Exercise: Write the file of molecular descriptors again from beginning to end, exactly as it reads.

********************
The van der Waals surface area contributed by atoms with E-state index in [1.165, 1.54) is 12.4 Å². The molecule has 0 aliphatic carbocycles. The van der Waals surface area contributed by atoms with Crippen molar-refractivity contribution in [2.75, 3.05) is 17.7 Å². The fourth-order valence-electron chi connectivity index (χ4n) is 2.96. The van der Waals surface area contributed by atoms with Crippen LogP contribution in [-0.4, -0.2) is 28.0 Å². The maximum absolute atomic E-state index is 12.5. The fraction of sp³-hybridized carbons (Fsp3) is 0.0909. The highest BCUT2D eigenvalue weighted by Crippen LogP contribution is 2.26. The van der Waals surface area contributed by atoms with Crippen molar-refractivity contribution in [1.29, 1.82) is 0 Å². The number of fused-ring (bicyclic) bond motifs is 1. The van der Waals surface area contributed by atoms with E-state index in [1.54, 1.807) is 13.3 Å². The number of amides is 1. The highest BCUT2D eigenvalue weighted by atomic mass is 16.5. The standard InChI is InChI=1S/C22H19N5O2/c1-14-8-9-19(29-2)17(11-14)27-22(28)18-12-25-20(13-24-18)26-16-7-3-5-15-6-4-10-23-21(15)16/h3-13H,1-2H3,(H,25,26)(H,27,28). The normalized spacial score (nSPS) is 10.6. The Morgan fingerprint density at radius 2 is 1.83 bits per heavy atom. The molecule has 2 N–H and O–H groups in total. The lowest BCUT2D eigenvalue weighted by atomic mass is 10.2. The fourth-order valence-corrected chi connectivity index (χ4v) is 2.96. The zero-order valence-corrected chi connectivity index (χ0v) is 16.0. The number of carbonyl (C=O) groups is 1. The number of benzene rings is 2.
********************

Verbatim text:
The van der Waals surface area contributed by atoms with E-state index in [1.165, 1.54) is 12.4 Å². The molecule has 0 aliphatic carbocycles. The van der Waals surface area contributed by atoms with Crippen molar-refractivity contribution in [2.75, 3.05) is 17.7 Å². The fourth-order valence-electron chi connectivity index (χ4n) is 2.96. The van der Waals surface area contributed by atoms with Crippen LogP contribution in [-0.4, -0.2) is 28.0 Å². The maximum absolute atomic E-state index is 12.5. The fraction of sp³-hybridized carbons (Fsp3) is 0.0909. The highest BCUT2D eigenvalue weighted by Crippen LogP contribution is 2.26. The van der Waals surface area contributed by atoms with Crippen molar-refractivity contribution in [1.29, 1.82) is 0 Å². The number of fused-ring (bicyclic) bond motifs is 1. The van der Waals surface area contributed by atoms with E-state index in [1.54, 1.807) is 13.3 Å². The number of amides is 1. The highest BCUT2D eigenvalue weighted by atomic mass is 16.5. The standard InChI is InChI=1S/C22H19N5O2/c1-14-8-9-19(29-2)17(11-14)27-22(28)18-12-25-20(13-24-18)26-16-7-3-5-15-6-4-10-23-21(15)16/h3-13H,1-2H3,(H,25,26)(H,27,28). The normalized spacial score (nSPS) is 10.6. The Morgan fingerprint density at radius 2 is 1.83 bits per heavy atom. The molecule has 2 N–H and O–H groups in total. The lowest BCUT2D eigenvalue weighted by atomic mass is 10.2. The fourth-order valence-corrected chi connectivity index (χ4v) is 2.96. The zero-order valence-corrected chi connectivity index (χ0v) is 16.0. The number of carbonyl (C=O) groups is 1. The number of benzene rings is 2.